We also need to look at health systems, which are key for ensuring fair access to medicines. Lab workers must have the equipment needed to diagnose infections rapidly, health workers must get the training they need to treat infections in line with national guidelines, and antibiotics must be accessible to those who have a health need for them.
Attitude and behavior change are needed at every level of society and in every country. As individuals, we can make a difference by preventing the spread of infections, for example, by washing our hands frequently, by using antibiotics only when prescribed, and by not sharing antibiotics. Health workers can improve infection control in hospitals and clinics and can prescribe antibiotics only when necessary. Policymakers must enable change by regulating and promoting appropriate use of antibiotics, increasing awareness and rewarding innovation. The health care industry needs to ensure new antibiotics, vaccines and diagnostics are part of their investments.
There are no simple, quick-fix solutions. But with rising political attention and adoption of the global action plan, the opportunity to finally bring antibiotic resistance under control is within reach.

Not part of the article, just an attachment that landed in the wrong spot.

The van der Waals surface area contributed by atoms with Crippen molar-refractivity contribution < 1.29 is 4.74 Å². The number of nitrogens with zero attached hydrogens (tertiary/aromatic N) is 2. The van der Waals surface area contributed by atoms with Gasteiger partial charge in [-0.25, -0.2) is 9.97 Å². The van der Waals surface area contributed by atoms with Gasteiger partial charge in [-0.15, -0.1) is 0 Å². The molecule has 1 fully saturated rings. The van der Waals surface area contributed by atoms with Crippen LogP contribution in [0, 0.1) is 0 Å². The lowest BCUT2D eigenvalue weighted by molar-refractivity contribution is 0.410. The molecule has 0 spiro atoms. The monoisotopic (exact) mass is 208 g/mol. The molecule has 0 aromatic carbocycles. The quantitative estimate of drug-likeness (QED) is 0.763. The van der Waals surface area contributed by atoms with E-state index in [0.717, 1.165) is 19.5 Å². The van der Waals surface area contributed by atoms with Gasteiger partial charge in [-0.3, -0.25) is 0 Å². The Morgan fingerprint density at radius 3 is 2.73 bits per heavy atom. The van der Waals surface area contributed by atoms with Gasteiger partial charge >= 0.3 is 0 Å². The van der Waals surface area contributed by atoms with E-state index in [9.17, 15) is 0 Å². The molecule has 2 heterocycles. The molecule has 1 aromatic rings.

Keiji Fukuda is the assistant director-general for health security at the World Health Organization. Fukuda has extensive public health and research experience working on influenza. At WHO, he has helped shape the global approach to pandemic preparedness, helped manage the response to the influenza H1N1 pandemic, strengthened surveillance, and played an instrumental role in facilitating intergovernmental discussions over the sharing of influenza viruses and related benefits. He has participated in many field investigations including the earliest outbreaks of avian H5N1 influenza and the emergence of SARS.